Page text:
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Investing in pension drawdown – 3 options to consider

We take a closer look at three options to think about when investing in pension drawdown.

Important notes

This article isn’t personal advice. If you’re not sure whether an investment is right for you please seek advice. If you choose to invest the value of your investment will rise and fall, so you could get back less than you put in.

Drawdown has become one of the more popular retirement options over the years. It’s flexible and you have the chance to grow your income throughout your retirement if your investments do well. But it doesn’t come without risks. Investments and any income they produce can fall as well as rise in value, so you could get back less than you put in.

Choosing where to invest your pension isn’t always easy though. The investments you choose will have an impact on how much income you get in retirement, and how long your pension lasts. If you’re an existing drawdown investor, or you’re planning to move into drawdown soon, we offer three options for investing.

This isn’t personal advice. If you’re not sure if a certain action is right for you, ask for financial advice. Remember, you can’t usually access the money in your pension until you’re 55 (57 from 2028).

Option 1 - choose your own individual investments

This gives you the most control, but it’s a hands-on approach. You can choose from our full range of investments, including funds, shares, bonds and more.

When picking your own investments, it’s important to diversify. By diversification, we mean not holding all your eggs in one basket. Diversification involves choosing a range of different types of investments from around the world, and in a number of different sectors.

More on getting started with investing

Different types of investments perform well at different times, and so do different markets around the world. Holding a mixture could help shelter your investments when some areas don’t perform as well as others.

While you can never completely get rid of risk, keeping your investments well diversified is one of the best ways to help spread your risk.

To stay up to date with the latest on shares and funds, see our share insight and fund research.

How to build an investment portfolio

Option 2 - choose from selected drawdown funds

There are thousands of funds out there, which can seem overwhelming. Our experts have selected a number of funds that they feel offer promising opportunities for drawdown.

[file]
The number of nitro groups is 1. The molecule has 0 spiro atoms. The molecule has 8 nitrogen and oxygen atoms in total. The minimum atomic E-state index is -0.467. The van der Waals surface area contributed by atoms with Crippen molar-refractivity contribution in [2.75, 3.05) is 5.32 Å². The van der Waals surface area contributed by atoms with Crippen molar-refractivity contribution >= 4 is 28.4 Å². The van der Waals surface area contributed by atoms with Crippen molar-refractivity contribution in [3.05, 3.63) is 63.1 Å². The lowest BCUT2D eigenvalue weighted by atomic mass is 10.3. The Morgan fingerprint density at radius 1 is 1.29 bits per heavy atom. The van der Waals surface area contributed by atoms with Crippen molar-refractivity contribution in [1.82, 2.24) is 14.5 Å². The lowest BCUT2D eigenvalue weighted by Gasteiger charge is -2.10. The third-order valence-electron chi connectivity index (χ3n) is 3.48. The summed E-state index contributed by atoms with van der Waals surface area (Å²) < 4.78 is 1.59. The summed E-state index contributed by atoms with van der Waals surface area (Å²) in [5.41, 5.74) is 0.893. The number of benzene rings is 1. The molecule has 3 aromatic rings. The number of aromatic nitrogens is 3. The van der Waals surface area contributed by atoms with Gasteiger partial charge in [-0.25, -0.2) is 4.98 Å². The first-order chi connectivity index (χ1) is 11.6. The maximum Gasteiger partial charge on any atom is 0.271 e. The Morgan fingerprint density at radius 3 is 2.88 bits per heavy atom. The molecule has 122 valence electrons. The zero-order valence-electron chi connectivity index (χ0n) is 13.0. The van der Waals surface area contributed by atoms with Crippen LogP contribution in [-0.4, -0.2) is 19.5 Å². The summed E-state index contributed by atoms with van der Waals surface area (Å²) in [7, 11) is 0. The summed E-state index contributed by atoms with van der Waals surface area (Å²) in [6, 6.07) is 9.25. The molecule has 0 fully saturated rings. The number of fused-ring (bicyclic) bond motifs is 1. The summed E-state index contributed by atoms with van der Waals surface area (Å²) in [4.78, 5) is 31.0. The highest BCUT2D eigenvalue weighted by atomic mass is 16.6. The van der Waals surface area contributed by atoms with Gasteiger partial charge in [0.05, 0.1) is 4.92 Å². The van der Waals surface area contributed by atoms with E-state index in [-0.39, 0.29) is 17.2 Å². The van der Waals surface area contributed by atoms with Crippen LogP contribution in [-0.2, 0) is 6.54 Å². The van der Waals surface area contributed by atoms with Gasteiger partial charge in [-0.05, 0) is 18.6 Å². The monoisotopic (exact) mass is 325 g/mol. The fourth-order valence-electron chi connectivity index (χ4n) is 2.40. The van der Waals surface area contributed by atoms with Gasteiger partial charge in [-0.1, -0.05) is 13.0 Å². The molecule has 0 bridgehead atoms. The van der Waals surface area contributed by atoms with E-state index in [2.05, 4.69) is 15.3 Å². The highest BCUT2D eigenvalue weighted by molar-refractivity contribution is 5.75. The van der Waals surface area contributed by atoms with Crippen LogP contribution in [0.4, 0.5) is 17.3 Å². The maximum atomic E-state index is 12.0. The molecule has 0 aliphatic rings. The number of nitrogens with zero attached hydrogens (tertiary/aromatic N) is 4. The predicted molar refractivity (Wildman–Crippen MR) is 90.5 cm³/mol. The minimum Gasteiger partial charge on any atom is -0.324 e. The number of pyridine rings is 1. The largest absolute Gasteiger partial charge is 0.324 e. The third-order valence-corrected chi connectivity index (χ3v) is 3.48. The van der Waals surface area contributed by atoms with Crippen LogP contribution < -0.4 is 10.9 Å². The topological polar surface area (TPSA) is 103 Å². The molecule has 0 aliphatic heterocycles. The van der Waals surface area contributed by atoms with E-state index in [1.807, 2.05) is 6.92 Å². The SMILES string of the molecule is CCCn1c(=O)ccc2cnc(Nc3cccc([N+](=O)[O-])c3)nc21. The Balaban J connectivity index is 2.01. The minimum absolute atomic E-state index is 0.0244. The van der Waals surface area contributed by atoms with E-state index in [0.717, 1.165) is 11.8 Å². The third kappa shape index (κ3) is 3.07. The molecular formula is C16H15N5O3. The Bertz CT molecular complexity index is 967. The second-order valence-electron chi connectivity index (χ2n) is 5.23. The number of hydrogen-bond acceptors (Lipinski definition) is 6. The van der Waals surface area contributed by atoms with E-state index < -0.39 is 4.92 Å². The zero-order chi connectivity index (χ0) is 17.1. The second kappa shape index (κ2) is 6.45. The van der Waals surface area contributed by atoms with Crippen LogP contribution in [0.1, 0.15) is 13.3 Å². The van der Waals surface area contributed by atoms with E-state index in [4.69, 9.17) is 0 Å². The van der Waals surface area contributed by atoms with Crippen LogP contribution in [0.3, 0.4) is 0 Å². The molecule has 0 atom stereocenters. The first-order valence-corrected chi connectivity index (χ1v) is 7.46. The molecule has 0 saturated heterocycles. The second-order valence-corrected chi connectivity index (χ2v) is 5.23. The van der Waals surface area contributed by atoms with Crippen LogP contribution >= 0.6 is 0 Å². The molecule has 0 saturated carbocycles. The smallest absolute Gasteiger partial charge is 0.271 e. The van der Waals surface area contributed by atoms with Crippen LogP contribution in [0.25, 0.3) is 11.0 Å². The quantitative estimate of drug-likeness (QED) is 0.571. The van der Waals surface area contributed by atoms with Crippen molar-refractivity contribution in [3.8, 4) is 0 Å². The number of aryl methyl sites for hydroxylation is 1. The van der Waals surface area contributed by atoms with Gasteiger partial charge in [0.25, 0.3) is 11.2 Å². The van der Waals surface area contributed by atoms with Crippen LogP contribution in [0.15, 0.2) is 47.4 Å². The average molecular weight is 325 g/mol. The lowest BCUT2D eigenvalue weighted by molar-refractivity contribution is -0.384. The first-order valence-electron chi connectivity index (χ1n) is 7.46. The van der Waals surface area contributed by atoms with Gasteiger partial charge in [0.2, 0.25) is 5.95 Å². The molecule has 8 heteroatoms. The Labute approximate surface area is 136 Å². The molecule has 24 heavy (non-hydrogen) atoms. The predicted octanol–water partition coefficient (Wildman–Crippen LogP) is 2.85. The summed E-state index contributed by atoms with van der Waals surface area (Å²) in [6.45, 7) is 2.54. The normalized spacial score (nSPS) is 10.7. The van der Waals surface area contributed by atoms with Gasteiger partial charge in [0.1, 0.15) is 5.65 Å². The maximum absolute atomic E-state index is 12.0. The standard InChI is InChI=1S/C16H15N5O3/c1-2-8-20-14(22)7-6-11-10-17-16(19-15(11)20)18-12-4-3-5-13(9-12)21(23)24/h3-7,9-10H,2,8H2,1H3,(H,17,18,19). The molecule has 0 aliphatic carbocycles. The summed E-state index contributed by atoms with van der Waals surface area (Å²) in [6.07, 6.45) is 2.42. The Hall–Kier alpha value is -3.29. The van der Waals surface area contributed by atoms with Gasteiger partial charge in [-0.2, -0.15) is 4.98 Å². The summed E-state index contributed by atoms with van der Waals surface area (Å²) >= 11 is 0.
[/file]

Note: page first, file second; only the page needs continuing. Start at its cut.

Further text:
Some are individual funds you could include as part of your portfolio. Others are multi-manager funds which invest in a range of other funds to help give you a balanced portfolio. Download our drawdown investment ideas and strategies factsheet to have a closer look at these investment ideas.

They aren’t a personal recommendation, so you still need to review your investments regularly to make sure they’re still suitable for your circumstances and if you’re at all unsure you should seek advice.

Investing in funds isn't right for everyone. Investors should only invest if the fund's objectives are aligned with their own, and there's a specific need for the type of investment being made. Investors should understand the specific risks of a fund before they invest, and make sure any new investment forms part of a diversified portfolio.

See our GUIDE TO INVESTING IN DRAWDOWN

Option 3 - leave it to an expert

If you’re comfortable with the risks associated with drawdown, but don’t feel you have the time or expertise to choose and review the investments yourself, you could consider financial advice.

To find out if advice is right for you, the first port of call is to speak to our advisory helpdesk. They’ll explain how an adviser can help you meet your goals, what benefits you might see from taking advice, and how much it costs.

BOOK A CALL WITH THE ADVISORY HELPDESK

What other help is available?

What you do with your pension is an important decision. We strongly recommend you understand your options and check the option you choose is right for your circumstances.

Take advice or guidance if you’re not sure. The government provides a free and impartial service to help you understand your retirement options – more on Pension Wise.

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    Important notes

    This article isn’t personal advice. If you’re not sure whether an investment is right for you please seek advice. If you choose to invest the value of your investment will rise and fall, so you could get back less than you put in.

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